Thom & Ivy: Thanks to our specialisation in both architecture and urban planning, our company can then focuses on a variety of designing scales, ranging from residential areas to urban regeneration; from architecture of the building to the whole project masterplan. Some of the interesting projects we have been working on include that of the masterplan and architectural designs for a 960,000 sq.m. eco-resort in Dalat, Viet Nam (Status: Design proposal); architectural designs and a regeneration scheme for a 80,000 sq.m. resort in Koh Samet, Thailand (Status: Under construction); architectural designs and renovation planning for two of the top dental clinics in Bangkok, Thailand (Status: Under construction); the masterplan and architectural designs for a 3,200 sq.m. mixed-used organic farming and agricultural learning centre in Suphan buri, Thailand (Status: Under construction). Last year, we also participated in an appealing competition called “The mud house design” for a school in rural area of Ashanti, Ghana in which we proposed an architectural design for a science laboratory, building totally from earth and bamboo together with the use of technology easily done locally, to create a semi-public space that the building itself can create and sustain renewable energy as well as provide drinkable water for students, people living nearby, and the adjacent gardens.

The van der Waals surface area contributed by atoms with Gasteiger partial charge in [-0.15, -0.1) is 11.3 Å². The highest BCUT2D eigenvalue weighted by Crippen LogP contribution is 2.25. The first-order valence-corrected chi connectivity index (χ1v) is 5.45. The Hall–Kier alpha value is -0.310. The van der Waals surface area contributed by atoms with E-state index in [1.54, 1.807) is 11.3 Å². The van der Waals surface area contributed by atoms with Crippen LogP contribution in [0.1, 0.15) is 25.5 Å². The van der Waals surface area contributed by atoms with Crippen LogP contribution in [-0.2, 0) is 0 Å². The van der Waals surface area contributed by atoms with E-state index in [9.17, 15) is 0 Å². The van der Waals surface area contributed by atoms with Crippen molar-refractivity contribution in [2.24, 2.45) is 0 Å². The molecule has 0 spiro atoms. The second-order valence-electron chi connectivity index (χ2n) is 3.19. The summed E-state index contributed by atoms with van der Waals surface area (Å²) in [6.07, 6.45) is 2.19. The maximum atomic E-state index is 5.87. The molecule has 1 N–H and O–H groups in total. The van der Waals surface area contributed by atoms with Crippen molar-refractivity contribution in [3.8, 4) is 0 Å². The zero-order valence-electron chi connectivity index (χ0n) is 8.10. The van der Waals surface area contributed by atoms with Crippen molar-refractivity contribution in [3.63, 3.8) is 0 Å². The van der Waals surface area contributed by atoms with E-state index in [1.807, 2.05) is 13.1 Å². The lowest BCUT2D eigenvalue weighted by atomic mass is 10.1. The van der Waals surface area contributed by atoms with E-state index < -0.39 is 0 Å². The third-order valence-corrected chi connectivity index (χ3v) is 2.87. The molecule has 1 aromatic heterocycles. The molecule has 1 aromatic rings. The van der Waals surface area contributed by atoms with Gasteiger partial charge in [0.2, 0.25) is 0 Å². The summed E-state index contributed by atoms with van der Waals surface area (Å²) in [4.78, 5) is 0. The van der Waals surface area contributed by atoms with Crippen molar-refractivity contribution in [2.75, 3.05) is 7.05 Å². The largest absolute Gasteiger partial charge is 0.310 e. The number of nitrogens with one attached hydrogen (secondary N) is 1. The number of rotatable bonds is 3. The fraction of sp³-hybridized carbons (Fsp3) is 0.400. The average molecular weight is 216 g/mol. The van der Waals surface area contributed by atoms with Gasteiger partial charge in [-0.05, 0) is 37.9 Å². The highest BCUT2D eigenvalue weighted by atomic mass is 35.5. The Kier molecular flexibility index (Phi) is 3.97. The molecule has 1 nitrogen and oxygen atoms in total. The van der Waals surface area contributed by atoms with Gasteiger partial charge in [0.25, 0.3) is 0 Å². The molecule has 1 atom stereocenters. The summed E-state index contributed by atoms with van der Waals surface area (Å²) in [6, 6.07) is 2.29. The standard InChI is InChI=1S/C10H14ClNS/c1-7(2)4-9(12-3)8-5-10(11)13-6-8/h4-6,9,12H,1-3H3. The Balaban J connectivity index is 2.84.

What does architecture mean to you and what is the role of the architect in your society?
Nat: “I believe that it is only concept can make architecture much more unique."